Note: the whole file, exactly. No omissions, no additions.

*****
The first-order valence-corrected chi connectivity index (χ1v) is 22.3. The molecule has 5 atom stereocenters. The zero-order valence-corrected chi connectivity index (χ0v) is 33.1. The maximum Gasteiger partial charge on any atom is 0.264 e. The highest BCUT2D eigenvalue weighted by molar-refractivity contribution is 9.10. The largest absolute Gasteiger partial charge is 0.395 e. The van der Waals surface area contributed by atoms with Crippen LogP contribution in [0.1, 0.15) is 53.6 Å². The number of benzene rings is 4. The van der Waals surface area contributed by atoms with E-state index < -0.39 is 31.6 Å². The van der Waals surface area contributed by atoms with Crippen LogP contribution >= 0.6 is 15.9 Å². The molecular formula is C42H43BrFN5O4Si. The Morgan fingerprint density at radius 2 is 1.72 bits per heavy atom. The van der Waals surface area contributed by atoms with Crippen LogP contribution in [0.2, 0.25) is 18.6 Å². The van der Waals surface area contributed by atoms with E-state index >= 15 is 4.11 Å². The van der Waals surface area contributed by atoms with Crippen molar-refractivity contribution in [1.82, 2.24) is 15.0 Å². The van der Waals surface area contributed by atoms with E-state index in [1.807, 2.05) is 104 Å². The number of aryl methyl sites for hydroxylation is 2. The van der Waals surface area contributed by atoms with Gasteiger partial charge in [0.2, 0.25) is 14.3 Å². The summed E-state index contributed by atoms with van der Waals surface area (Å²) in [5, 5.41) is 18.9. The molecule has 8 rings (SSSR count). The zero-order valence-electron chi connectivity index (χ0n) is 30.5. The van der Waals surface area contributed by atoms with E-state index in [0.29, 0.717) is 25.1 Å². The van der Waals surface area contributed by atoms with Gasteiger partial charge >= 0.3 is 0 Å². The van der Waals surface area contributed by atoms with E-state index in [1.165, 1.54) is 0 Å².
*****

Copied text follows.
The first-order valence-corrected chi connectivity index (χ1v) is 22.3. The molecule has 5 atom stereocenters. The zero-order valence-corrected chi connectivity index (χ0v) is 33.1. The maximum Gasteiger partial charge on any atom is 0.264 e. The highest BCUT2D eigenvalue weighted by molar-refractivity contribution is 9.10. The largest absolute Gasteiger partial charge is 0.395 e. The van der Waals surface area contributed by atoms with Crippen LogP contribution in [0.1, 0.15) is 53.6 Å². The number of benzene rings is 4. The van der Waals surface area contributed by atoms with E-state index < -0.39 is 31.6 Å². The van der Waals surface area contributed by atoms with Crippen LogP contribution >= 0.6 is 15.9 Å². The molecular formula is C42H43BrFN5O4Si. The Morgan fingerprint density at radius 2 is 1.72 bits per heavy atom. The van der Waals surface area contributed by atoms with Crippen LogP contribution in [0.2, 0.25) is 18.6 Å². The van der Waals surface area contributed by atoms with E-state index >= 15 is 4.11 Å². The van der Waals surface area contributed by atoms with Crippen molar-refractivity contribution in [1.82, 2.24) is 15.0 Å². The van der Waals surface area contributed by atoms with E-state index in [1.807, 2.05) is 104 Å². The number of aryl methyl sites for hydroxylation is 2. The van der Waals surface area contributed by atoms with Gasteiger partial charge in [0.2, 0.25) is 14.3 Å². The summed E-state index contributed by atoms with van der Waals surface area (Å²) in [5, 5.41) is 18.9. The molecule has 8 rings (SSSR count). The zero-order valence-electron chi connectivity index (χ0n) is 30.5. The van der Waals surface area contributed by atoms with E-state index in [0.29, 0.717) is 25.1 Å². The van der Waals surface area contributed by atoms with Gasteiger partial charge >= 0.3 is 0 Å². The van der Waals surface area contributed by atoms with E-state index in [1.165, 1.54) is 0 Å².